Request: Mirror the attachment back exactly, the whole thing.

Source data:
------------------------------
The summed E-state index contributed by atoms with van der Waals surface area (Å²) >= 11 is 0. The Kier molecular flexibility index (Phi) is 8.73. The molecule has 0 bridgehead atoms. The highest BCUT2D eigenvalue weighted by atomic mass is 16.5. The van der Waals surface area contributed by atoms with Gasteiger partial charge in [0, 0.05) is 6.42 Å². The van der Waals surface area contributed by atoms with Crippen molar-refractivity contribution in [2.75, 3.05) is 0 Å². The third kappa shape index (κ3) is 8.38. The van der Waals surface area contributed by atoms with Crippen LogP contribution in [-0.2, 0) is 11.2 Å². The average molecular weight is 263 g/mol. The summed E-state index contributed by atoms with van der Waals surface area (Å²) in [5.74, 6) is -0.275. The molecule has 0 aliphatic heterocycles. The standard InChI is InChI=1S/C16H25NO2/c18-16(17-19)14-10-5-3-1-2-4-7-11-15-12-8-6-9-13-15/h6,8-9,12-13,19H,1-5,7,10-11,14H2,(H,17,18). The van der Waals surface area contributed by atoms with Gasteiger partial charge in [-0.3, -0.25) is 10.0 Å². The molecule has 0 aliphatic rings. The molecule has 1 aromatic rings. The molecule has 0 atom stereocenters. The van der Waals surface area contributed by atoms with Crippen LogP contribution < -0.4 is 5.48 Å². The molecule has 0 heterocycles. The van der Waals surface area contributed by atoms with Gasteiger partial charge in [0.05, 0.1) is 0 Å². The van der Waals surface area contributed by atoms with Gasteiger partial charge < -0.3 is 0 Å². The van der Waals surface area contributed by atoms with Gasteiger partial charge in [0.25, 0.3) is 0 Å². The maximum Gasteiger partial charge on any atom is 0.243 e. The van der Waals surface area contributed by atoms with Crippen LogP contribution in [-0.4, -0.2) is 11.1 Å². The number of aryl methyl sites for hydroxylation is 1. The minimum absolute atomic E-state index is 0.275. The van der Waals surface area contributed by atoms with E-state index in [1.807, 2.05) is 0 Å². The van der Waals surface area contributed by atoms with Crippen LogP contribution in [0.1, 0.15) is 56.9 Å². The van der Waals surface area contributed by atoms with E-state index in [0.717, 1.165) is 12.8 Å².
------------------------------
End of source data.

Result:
The summed E-state index contributed by atoms with van der Waals surface area (Å²) >= 11 is 0. The Kier molecular flexibility index (Phi) is 8.73. The molecule has 0 bridgehead atoms. The highest BCUT2D eigenvalue weighted by atomic mass is 16.5. The van der Waals surface area contributed by atoms with Gasteiger partial charge in [0, 0.05) is 6.42 Å². The van der Waals surface area contributed by atoms with Crippen molar-refractivity contribution in [2.75, 3.05) is 0 Å². The third kappa shape index (κ3) is 8.38. The van der Waals surface area contributed by atoms with Crippen LogP contribution in [-0.2, 0) is 11.2 Å². The average molecular weight is 263 g/mol. The summed E-state index contributed by atoms with van der Waals surface area (Å²) in [5.74, 6) is -0.275. The molecule has 0 aliphatic heterocycles. The standard InChI is InChI=1S/C16H25NO2/c18-16(17-19)14-10-5-3-1-2-4-7-11-15-12-8-6-9-13-15/h6,8-9,12-13,19H,1-5,7,10-11,14H2,(H,17,18). The van der Waals surface area contributed by atoms with Gasteiger partial charge in [-0.3, -0.25) is 10.0 Å². The molecule has 0 aliphatic rings. The molecule has 1 aromatic rings. The molecule has 0 atom stereocenters. The van der Waals surface area contributed by atoms with Crippen LogP contribution < -0.4 is 5.48 Å². The molecule has 0 heterocycles. The van der Waals surface area contributed by atoms with Gasteiger partial charge in [0.05, 0.1) is 0 Å². The van der Waals surface area contributed by atoms with Gasteiger partial charge < -0.3 is 0 Å². The van der Waals surface area contributed by atoms with Gasteiger partial charge in [0.25, 0.3) is 0 Å². The maximum Gasteiger partial charge on any atom is 0.243 e. The van der Waals surface area contributed by atoms with Crippen LogP contribution in [-0.4, -0.2) is 11.1 Å². The number of aryl methyl sites for hydroxylation is 1. The minimum absolute atomic E-state index is 0.275. The van der Waals surface area contributed by atoms with E-state index in [1.807, 2.05) is 0 Å². The van der Waals surface area contributed by atoms with Crippen LogP contribution in [0.1, 0.15) is 56.9 Å². The van der Waals surface area contributed by atoms with E-state index in [0.717, 1.165) is 12.8 Å².